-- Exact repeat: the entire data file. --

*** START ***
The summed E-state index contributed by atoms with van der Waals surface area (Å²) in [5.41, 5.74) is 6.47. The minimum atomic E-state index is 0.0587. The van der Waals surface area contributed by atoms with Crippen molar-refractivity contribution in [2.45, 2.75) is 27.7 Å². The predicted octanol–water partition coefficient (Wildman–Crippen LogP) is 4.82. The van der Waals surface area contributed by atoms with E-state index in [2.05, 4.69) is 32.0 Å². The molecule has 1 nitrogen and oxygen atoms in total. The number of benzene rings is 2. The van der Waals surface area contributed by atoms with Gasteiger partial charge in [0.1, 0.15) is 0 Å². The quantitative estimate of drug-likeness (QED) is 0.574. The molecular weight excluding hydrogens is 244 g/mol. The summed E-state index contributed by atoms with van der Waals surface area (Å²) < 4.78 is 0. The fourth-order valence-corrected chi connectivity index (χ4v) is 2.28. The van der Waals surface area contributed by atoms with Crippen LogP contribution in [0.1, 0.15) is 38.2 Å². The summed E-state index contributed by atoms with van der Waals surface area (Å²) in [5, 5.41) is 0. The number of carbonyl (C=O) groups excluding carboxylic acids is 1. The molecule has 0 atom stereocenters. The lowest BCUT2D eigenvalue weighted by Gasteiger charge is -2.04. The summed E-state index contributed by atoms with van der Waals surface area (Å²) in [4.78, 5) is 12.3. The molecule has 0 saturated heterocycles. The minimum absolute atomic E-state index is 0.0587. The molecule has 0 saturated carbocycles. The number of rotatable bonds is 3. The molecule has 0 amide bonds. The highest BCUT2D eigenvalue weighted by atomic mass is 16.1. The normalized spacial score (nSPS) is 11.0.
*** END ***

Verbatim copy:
The summed E-state index contributed by atoms with van der Waals surface area (Å²) in [5.41, 5.74) is 6.47. The minimum atomic E-state index is 0.0587. The van der Waals surface area contributed by atoms with Crippen molar-refractivity contribution in [2.45, 2.75) is 27.7 Å². The predicted octanol–water partition coefficient (Wildman–Crippen LogP) is 4.82. The van der Waals surface area contributed by atoms with E-state index in [2.05, 4.69) is 32.0 Å². The molecule has 1 nitrogen and oxygen atoms in total. The number of benzene rings is 2. The van der Waals surface area contributed by atoms with Gasteiger partial charge in [0.1, 0.15) is 0 Å². The quantitative estimate of drug-likeness (QED) is 0.574. The molecular weight excluding hydrogens is 244 g/mol. The summed E-state index contributed by atoms with van der Waals surface area (Å²) < 4.78 is 0. The fourth-order valence-corrected chi connectivity index (χ4v) is 2.28. The van der Waals surface area contributed by atoms with Crippen LogP contribution in [0.1, 0.15) is 38.2 Å². The summed E-state index contributed by atoms with van der Waals surface area (Å²) in [5, 5.41) is 0. The number of carbonyl (C=O) groups excluding carboxylic acids is 1. The molecule has 0 atom stereocenters. The lowest BCUT2D eigenvalue weighted by Gasteiger charge is -2.04. The summed E-state index contributed by atoms with van der Waals surface area (Å²) in [4.78, 5) is 12.3. The molecule has 0 saturated heterocycles. The minimum absolute atomic E-state index is 0.0587. The molecule has 0 saturated carbocycles. The number of rotatable bonds is 3. The molecule has 0 amide bonds. The highest BCUT2D eigenvalue weighted by atomic mass is 16.1. The normalized spacial score (nSPS) is 11.0.